Taxes collected by the 50 states dropped by nearly 12 percent overall in the first three months of 2009 over the year before – the largest such decline in nearly half a century, according to the Rockefeller Institute of Government.
According to a report issued late last week, the only good news is that Georgia is somewhere in the middle:
All regions of the country saw declines in total state tax collections, with the Far West seeing the largest decline at 16 percent. Only the Rocky Mountain and Plains regions saw single-digit declines at 5 and 6 percent, respectively.
In other words, forget Mississippi. Thank goodness for California. Read the entire report here.
With that kind of data in mind, my AJC colleague Aaron Gould Sheinin spoke with Sonny Perdue about the 2010 budget and what the governor estimates as an immediate, $800 million shortfall. Click here for details.
The Republican base will want to read Perdue’s comments on his veto of a capital gains tax cut bill sponsored by state Rep. Tom Graves of Ranger, now a candidate in the 9th District congressional race.
I take no joy in validation of those kinds of things. The fact is, I wish our economy was growing so we could afford supply-side cuts.
The time to make supply-side cuts, we did as we were building up, we made supply-side cuts with permanent tax changes that decreased the revenues of Georgia.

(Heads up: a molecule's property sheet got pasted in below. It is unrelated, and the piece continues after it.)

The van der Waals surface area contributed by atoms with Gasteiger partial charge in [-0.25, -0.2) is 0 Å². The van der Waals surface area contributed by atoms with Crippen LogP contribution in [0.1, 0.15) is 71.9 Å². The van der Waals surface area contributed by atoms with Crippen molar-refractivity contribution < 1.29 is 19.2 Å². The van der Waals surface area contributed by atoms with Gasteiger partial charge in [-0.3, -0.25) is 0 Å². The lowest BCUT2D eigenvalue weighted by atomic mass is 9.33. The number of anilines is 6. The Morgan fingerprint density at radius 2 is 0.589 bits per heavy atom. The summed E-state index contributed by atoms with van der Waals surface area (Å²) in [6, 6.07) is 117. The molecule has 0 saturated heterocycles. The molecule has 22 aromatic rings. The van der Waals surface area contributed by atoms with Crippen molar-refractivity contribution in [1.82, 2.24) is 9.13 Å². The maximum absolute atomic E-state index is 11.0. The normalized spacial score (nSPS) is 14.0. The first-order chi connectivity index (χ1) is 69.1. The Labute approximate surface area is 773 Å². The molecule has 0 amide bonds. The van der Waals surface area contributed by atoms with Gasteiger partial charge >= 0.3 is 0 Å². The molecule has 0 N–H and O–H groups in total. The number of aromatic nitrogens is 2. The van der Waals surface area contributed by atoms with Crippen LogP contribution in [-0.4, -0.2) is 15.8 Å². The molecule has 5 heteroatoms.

But the time — in a balanced-budget state, you have a constitutional requirement to balance the budget. And plummeting revenue, plummeting reserves, with no real determination of when it would bottom out, was not the time to make supply-side revenue cuts.
A Washington Post/ABC poll released this morning shows public approval of President Obama’s stewardship on the issue of health care has dropped below 50 percent for the first time.
Which means Obama is having to twist arms for support in Congress, especially among blue-dog Democrats.
The Democratic National Committee late last week launched the following 30-second spot in selected markets across the country. Savannah is one of those markets, which means U.S. Rep. John Barrow is a target:
U.S. Rep. Jim Marshall (D-Macon) has likewise declared himself to be hostile to many points of the Democratic health care plan, in all its many forms.
He and Barrow both put their signatures to a letter that lists their requirements for support of health care reform.
While you ponder that, consider these items found while perusuing this morning’s ajc.com:
Recession not hurting political action committees. Little Georgia banks shared risk, take big hit. Georgia’s entire congressional delegation meets Tuesday to discuss the next phase of the water war. Stimulus money could end years-long deadlock on downtown Atlanta beautification plans. Stimulus cash saves jobs in art. Principals bear the weight of school test score results. Gwinnett to limit how long retirees can “double dip” with paycheck and pension. Gwinnett roadwork first in line for sales tax money. Roswell mayor backs improving Ga. 400 interchange. Behind Georgia’s double-digit unemployment.
Your Luckovich fix. Cynthia Tucker says Sotomayor’s skeptics are wrong. Kyle Wingfield thinks pensions are the core of Atlanta’s financial problems. Bob Barr takes you to health care Never-never land.
From elsewhere in Georgia:
Florida Times-Union: Cleared by DNA, one Georgia man gets $1M, two get zip. MDJ: Rob Teilhet on ethics, honesty in race for attorney general. Athens Banner-Herald: UGA expecting more deep cuts.
The Daily Beast: How Obama is losing Britain. NYT: Governors fear Medicaid costs in health plan. WP: Accounts of the North Korean gulag become sharper, more harrowing and more accessible each year.
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